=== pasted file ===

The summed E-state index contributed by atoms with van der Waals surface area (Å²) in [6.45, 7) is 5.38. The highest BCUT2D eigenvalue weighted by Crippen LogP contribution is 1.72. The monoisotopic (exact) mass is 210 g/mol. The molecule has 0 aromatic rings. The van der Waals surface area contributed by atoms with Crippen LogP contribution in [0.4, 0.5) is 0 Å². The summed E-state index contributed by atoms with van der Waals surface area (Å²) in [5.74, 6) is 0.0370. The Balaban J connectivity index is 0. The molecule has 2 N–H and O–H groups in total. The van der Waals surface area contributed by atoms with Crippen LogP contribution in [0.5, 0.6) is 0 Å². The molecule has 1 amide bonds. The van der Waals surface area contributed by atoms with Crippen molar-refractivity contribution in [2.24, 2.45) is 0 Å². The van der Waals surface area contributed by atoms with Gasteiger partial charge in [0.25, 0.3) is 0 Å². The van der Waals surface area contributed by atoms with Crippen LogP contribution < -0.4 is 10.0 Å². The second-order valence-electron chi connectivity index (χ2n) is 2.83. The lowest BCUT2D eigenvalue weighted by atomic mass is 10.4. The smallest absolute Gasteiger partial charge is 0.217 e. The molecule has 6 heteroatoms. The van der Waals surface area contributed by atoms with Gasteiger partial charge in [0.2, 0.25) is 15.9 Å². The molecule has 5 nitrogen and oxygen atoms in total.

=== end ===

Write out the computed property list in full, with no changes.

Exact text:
The summed E-state index contributed by atoms with van der Waals surface area (Å²) in [6.45, 7) is 5.38. The highest BCUT2D eigenvalue weighted by Crippen LogP contribution is 1.72. The monoisotopic (exact) mass is 210 g/mol. The molecule has 0 aromatic rings. The van der Waals surface area contributed by atoms with Crippen LogP contribution in [0.4, 0.5) is 0 Å². The summed E-state index contributed by atoms with van der Waals surface area (Å²) in [5.74, 6) is 0.0370. The Balaban J connectivity index is 0. The molecule has 2 N–H and O–H groups in total. The van der Waals surface area contributed by atoms with Crippen LogP contribution in [0.5, 0.6) is 0 Å². The molecule has 1 amide bonds. The van der Waals surface area contributed by atoms with Crippen molar-refractivity contribution in [2.24, 2.45) is 0 Å². The van der Waals surface area contributed by atoms with Gasteiger partial charge in [0.25, 0.3) is 0 Å². The van der Waals surface area contributed by atoms with Crippen LogP contribution < -0.4 is 10.0 Å². The second-order valence-electron chi connectivity index (χ2n) is 2.83. The lowest BCUT2D eigenvalue weighted by atomic mass is 10.4. The smallest absolute Gasteiger partial charge is 0.217 e. The molecule has 6 heteroatoms. The van der Waals surface area contributed by atoms with Gasteiger partial charge in [0.2, 0.25) is 15.9 Å². The molecule has 5 nitrogen and oxygen atoms in total.